[Images: Three covers from Springer‘s Consequence Book Series on Fresh Architecture].
Does anyone know anything about these books? More specifically, have you read them – and, if so, how are they? Well-produced? Interesting? Over-academic? Boring? Life-changing and amazing?
I can only find the most basic book descriptions online – and most of those are in German – and I would simply order one of these to see what they’re actually like (I don’t have access to an architecture library) but they seem a little bit over-priced. A 100-page pamphlet for $25.95…?
Anyway, if anyone’s ever run across one of these, let me know. The three books, above, are by Nat Chard, Shaun Murray, and Chora/Raoul Bunshoten, respectively.
10 thoughts on “Disturbing Indeterminate Horizons of Fresh Architecture”
Are you in the U.S.? Try this link out:
These books are available at university libraries within the United States. I’ve managed to acquire many books to read through inter-library loan.
Ah, if I had been a more critical reader, I would have seen that you didn’t have access to an architecture library.
Shouldn’t you be able to loan these books from a arch. lib via your local lib?
I could use inter-library loan, but I just thought I’d see if anyone out there had ever actually seen these in person – and, if so, what they thought of them.
I’ve got the one by Nat Chard. I studied in his class while he taught in Copenhagen so I’m probably a bit biased.
However there seem to be broad consensus that it’s a rather interesting and well written little book, full of nice illustrations.
A very pedagogic introduction to his strange mind.
It covers subjects such as the consequences of bodily implants on the city, the Dioramas of J.P. Wilson in the Natural History Museum and the construction of a camera and a drawing machine… it is indeed a lot about drawings and how they are perceived.
I like it a lot.
The Institute of Cultural Policy in Hamburg who makes this series seem pretty cool. So I could imagine the rest of the books would be worthy reading material too…
Hey Adam – Awesome – that’s exactly what I was looking to hear.
How was the class you took with Chard?
Hello Geoff, I’m happy to be of use …
I studied with Chard for quite a few years and I must admit that my outlook on architecture and other related things have been completely shaped by that experience.
He has a very wide horizon and a vivid imagination. He’s honestly the most inspiring and engaged (and demanding) teacher of any kind I ever had. I know some people have felt differently about him. But it worked for me.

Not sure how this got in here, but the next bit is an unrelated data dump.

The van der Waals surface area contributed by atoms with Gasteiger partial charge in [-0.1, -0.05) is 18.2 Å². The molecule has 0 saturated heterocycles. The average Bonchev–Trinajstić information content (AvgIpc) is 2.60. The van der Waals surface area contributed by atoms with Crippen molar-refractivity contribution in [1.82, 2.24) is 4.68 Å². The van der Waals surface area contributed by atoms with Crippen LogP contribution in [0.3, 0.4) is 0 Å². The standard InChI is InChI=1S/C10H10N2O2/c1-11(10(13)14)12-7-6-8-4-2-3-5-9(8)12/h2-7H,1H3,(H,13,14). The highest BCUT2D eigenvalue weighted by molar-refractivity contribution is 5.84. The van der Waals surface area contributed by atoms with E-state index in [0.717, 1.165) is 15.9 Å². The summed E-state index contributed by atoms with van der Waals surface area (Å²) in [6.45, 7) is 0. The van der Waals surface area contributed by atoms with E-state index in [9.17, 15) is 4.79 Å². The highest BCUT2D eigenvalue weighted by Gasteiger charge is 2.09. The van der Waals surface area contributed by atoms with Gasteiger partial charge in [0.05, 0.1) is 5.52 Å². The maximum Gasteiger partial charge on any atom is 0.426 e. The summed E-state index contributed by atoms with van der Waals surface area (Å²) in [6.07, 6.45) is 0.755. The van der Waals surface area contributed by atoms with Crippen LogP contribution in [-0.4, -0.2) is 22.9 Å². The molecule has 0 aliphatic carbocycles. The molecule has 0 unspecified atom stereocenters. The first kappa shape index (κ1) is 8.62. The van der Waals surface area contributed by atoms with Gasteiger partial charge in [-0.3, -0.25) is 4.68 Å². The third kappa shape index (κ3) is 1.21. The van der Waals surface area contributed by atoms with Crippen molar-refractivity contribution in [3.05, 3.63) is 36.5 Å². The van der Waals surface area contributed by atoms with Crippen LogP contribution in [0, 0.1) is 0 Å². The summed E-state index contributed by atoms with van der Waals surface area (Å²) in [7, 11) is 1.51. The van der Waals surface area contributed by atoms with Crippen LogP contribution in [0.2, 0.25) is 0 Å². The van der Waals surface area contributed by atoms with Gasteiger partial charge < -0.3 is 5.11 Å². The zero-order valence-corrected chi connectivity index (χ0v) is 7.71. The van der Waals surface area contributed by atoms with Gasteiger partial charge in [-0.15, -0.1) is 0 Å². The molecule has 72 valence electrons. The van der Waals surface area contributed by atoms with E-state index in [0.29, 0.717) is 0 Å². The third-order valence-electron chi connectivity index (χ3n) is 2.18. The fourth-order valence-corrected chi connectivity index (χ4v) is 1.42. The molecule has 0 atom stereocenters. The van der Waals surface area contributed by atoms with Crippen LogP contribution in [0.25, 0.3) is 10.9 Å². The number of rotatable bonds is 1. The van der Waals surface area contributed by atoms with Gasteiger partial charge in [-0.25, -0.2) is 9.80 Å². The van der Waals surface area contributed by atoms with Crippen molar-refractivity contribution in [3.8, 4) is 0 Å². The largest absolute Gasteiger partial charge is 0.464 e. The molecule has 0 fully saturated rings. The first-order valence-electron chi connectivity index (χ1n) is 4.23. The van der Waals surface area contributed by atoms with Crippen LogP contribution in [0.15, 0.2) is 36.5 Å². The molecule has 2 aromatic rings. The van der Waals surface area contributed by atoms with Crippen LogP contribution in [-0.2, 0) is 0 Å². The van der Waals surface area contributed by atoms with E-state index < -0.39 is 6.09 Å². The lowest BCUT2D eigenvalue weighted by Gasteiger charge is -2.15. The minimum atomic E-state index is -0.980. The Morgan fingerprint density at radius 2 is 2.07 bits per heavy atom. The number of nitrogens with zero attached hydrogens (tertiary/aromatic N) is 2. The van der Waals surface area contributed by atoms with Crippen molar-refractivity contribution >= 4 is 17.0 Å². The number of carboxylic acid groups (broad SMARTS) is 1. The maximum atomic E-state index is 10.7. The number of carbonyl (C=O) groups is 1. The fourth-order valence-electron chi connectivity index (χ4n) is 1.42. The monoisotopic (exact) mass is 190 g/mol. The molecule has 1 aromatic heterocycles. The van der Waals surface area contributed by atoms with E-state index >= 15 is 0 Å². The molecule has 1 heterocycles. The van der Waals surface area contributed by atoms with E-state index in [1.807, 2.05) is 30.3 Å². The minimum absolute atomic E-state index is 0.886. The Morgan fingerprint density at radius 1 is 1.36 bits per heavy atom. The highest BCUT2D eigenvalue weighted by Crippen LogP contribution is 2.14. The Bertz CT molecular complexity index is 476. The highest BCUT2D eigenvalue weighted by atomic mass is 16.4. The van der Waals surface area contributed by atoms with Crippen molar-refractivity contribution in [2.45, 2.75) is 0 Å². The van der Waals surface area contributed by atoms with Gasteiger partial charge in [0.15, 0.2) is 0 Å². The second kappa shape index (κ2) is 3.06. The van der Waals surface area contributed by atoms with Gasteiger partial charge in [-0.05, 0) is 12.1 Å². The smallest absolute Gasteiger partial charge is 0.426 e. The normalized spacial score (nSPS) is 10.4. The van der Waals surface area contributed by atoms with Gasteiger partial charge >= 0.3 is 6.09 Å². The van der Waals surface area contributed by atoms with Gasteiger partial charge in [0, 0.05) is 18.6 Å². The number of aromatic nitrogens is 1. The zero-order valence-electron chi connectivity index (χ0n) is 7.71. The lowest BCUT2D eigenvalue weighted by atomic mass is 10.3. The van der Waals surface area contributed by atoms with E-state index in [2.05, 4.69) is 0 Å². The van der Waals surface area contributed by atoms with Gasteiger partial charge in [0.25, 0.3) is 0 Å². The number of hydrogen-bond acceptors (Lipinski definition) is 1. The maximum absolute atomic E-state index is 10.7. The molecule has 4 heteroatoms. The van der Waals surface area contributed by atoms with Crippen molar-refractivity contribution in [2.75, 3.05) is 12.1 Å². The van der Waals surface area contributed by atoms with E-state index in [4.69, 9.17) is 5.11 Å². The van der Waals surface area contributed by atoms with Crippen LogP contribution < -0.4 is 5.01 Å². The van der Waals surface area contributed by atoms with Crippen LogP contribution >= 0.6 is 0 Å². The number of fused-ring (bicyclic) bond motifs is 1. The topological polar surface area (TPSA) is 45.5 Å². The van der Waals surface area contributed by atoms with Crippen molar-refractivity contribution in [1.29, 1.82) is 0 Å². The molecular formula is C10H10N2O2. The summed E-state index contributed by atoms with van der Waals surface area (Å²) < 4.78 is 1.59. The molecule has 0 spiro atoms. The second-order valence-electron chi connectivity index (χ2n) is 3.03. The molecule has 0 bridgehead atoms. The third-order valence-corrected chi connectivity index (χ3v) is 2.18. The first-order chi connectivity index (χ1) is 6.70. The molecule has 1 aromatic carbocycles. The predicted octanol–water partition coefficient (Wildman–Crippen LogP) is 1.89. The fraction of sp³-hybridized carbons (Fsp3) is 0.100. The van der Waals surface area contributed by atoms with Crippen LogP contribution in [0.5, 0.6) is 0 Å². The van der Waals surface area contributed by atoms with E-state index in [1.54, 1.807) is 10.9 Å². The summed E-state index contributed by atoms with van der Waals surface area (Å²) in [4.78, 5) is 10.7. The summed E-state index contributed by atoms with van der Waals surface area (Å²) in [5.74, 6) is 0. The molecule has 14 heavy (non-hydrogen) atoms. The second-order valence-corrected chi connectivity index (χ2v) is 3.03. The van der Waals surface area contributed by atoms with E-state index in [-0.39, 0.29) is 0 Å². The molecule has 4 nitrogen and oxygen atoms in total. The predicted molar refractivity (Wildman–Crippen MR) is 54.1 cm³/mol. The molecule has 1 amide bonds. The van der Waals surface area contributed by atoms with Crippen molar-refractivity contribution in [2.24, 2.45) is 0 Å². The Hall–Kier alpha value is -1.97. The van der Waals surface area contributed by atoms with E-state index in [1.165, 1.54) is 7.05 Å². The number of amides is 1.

Here’s jus a tiny little hint of what’s going on in(side) Nat Chard(‘s book): Architecture of our Interior
Hi, just wanted to say, that I have 3 of them (Chora/Bunshoten; Marcos/Marian; hmm don’t remeber at the moment); I find the Marcos/Marian one very good, because you cannot find anything about them otherwise. it is just the right mix of theoretical texts and projects. it is one of those books i whish there would be more like this: informative, concise, with just the right amount of project pictures and plans. the design is also pleasingly restrained and not such a graphic oververload you tend to get these days.
the chora/bunshoten one was for me not that interesting, because I already have a big volume on them. but actually there is newer stuff in this one. (the reason I bought this one was that i misread one of the projecttitles and thought it was actually some other project, and got a little disappointed after realising it; haven’t looked much into it since – but of course that is not the fault of the book).
living in Germany I have these titles in a bookstore nearby, so I know browsed most of the titles. (and in Germany they are 19.00 Euro). i find the series very interesting, because they feature not so well known architects. and I definitly will buy more, if the featured architect is interesting.
so in short i can reccomend them. the Marcos/Marian issue actually is still on my desk in the office (and not in my shelf at home)
Thanks, Michael – and thanks again, Adam! This is good to read.
I’ll try to dig up a copy of these somewhere.